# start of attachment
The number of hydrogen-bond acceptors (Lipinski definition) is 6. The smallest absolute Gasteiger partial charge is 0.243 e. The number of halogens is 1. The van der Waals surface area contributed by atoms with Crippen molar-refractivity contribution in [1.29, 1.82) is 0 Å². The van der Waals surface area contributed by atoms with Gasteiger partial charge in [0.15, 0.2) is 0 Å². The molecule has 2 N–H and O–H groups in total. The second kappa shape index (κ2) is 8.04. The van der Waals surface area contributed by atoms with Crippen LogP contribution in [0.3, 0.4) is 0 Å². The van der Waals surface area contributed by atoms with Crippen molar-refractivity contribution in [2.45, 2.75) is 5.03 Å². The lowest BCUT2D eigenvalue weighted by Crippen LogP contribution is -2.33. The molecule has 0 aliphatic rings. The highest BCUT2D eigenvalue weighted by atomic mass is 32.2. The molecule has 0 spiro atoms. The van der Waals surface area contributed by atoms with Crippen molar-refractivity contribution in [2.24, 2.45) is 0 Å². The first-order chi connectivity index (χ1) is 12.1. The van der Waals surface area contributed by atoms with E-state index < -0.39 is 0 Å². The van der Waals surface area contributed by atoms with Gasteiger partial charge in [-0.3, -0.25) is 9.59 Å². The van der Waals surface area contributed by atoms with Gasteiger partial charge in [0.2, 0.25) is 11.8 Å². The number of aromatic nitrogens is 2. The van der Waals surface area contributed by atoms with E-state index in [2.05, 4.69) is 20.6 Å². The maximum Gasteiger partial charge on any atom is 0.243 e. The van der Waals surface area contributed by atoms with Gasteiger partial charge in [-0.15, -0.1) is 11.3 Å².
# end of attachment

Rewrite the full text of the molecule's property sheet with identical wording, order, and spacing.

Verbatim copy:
The number of hydrogen-bond acceptors (Lipinski definition) is 6. The smallest absolute Gasteiger partial charge is 0.243 e. The number of halogens is 1. The van der Waals surface area contributed by atoms with Crippen molar-refractivity contribution in [1.29, 1.82) is 0 Å². The van der Waals surface area contributed by atoms with Gasteiger partial charge in [0.15, 0.2) is 0 Å². The molecule has 2 N–H and O–H groups in total. The second kappa shape index (κ2) is 8.04. The van der Waals surface area contributed by atoms with Crippen LogP contribution in [0.3, 0.4) is 0 Å². The van der Waals surface area contributed by atoms with Crippen molar-refractivity contribution in [2.45, 2.75) is 5.03 Å². The lowest BCUT2D eigenvalue weighted by Crippen LogP contribution is -2.33. The molecule has 0 aliphatic rings. The highest BCUT2D eigenvalue weighted by atomic mass is 32.2. The molecule has 0 spiro atoms. The van der Waals surface area contributed by atoms with Crippen molar-refractivity contribution in [2.24, 2.45) is 0 Å². The first-order chi connectivity index (χ1) is 12.1. The van der Waals surface area contributed by atoms with E-state index < -0.39 is 0 Å². The van der Waals surface area contributed by atoms with Gasteiger partial charge in [-0.3, -0.25) is 9.59 Å². The van der Waals surface area contributed by atoms with Gasteiger partial charge in [0.2, 0.25) is 11.8 Å². The number of aromatic nitrogens is 2. The van der Waals surface area contributed by atoms with E-state index in [2.05, 4.69) is 20.6 Å². The maximum Gasteiger partial charge on any atom is 0.243 e. The van der Waals surface area contributed by atoms with Gasteiger partial charge in [-0.15, -0.1) is 11.3 Å².